Song 4: James Blake – Limit To Your Love
For most of 2010, James Blake was slowly making a name for himself constructing astonishingly composed post-dubsteppy electronica, weaving super-addictive fabrics out of samples of Aaliyah and Kelis and wonderfully intimate recordings of an upright piano. And although his two EPs this year were startling – you should own them – and rank among 2010’s best releases, the manner in which he chose to step out from the shadows cast by his laptop screen was something you could never imagine a hyped bedroom producer doing.
Picture Burial or Joy Orbison, or even Four Tet, ditching their genre to sit at a piano and cover an album track by a Canadian singer-songwriter. And then picture them producing it with the same precision, snap and crispness that they apply to their electronic work. With his reimagining of Limit To Your Love, that’s exactly was Blake has done. The first minute sets a reasonably orthodox scene – the elegant piano figure, faithfully reproduced, and Blake’s surprisingly soulful voice – but it’s his producer’s instinct that follows which makes the track tick. He insists on beautifully pregnant pauses, a device that not only allows the track to breathe but also accentuates the hit of the understated and deeply undulating bass. He slowly builds layer over layer, mutating as he goes with an admirable boldness, until the final minute of the song is unexpectedly brooding and melancholic in a way at which Portishead once excelled, and to which Bon Iver alluded in the savagely autotuned and perfectly paced wonder that is Woods.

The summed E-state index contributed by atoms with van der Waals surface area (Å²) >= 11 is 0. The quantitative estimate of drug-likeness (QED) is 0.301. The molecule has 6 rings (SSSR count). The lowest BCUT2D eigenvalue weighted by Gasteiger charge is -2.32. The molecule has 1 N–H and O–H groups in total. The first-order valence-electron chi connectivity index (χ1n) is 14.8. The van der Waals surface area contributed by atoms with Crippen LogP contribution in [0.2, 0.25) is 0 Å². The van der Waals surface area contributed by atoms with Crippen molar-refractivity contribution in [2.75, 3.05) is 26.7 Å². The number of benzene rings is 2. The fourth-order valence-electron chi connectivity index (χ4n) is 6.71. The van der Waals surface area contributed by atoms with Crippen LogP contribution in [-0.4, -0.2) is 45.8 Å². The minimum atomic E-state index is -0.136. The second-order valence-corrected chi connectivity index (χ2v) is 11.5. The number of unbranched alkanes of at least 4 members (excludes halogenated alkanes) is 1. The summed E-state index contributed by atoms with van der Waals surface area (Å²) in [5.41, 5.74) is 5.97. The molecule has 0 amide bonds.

There are two ways of looking at Limit To Your Love, both of them exciting for such a relatively new talent. The first is to marvel at Blake’s versatility, both in comparison to his more straightforward electronica and in his ability to extract and twist the essence of a beautiful song that isn’t his own. The second is to admire the song in its own right, performed and produced with an intelligence and warmth that more than excuses his slightly cloying glottal stop on each pronunciation of “waterfall”. But both reveal him as sensitive, subtle and frighteningly imaginative in his musical scope; there’s a Midas touch to all his work at the moment, so now we just wait for the album.